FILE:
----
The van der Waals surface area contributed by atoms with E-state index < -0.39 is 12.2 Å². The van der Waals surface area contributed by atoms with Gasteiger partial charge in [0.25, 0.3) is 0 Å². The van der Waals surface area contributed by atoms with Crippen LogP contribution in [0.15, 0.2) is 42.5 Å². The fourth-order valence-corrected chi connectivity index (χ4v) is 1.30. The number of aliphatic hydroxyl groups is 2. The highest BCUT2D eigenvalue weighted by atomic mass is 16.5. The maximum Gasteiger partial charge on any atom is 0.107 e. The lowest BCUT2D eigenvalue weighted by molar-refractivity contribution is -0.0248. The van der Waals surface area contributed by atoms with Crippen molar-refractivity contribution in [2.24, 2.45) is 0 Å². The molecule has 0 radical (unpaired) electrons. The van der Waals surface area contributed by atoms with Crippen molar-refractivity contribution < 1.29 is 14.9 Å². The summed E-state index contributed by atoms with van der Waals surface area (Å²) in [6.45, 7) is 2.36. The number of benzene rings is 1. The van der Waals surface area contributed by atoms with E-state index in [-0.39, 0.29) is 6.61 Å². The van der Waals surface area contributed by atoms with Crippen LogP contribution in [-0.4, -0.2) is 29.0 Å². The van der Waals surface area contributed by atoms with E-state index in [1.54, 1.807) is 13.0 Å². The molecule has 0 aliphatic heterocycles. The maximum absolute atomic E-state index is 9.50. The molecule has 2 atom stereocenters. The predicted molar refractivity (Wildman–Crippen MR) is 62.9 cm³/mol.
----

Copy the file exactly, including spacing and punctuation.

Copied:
The van der Waals surface area contributed by atoms with E-state index < -0.39 is 12.2 Å². The van der Waals surface area contributed by atoms with Gasteiger partial charge in [0.25, 0.3) is 0 Å². The van der Waals surface area contributed by atoms with Crippen LogP contribution in [0.15, 0.2) is 42.5 Å². The fourth-order valence-corrected chi connectivity index (χ4v) is 1.30. The number of aliphatic hydroxyl groups is 2. The highest BCUT2D eigenvalue weighted by atomic mass is 16.5. The maximum Gasteiger partial charge on any atom is 0.107 e. The lowest BCUT2D eigenvalue weighted by molar-refractivity contribution is -0.0248. The van der Waals surface area contributed by atoms with Crippen molar-refractivity contribution in [2.24, 2.45) is 0 Å². The molecule has 0 radical (unpaired) electrons. The van der Waals surface area contributed by atoms with Crippen molar-refractivity contribution < 1.29 is 14.9 Å². The summed E-state index contributed by atoms with van der Waals surface area (Å²) in [6.45, 7) is 2.36. The number of benzene rings is 1. The van der Waals surface area contributed by atoms with E-state index in [-0.39, 0.29) is 6.61 Å². The van der Waals surface area contributed by atoms with Crippen LogP contribution in [-0.4, -0.2) is 29.0 Å². The van der Waals surface area contributed by atoms with E-state index in [1.54, 1.807) is 13.0 Å². The molecule has 0 aliphatic heterocycles. The maximum absolute atomic E-state index is 9.50. The molecule has 2 atom stereocenters. The predicted molar refractivity (Wildman–Crippen MR) is 62.9 cm³/mol.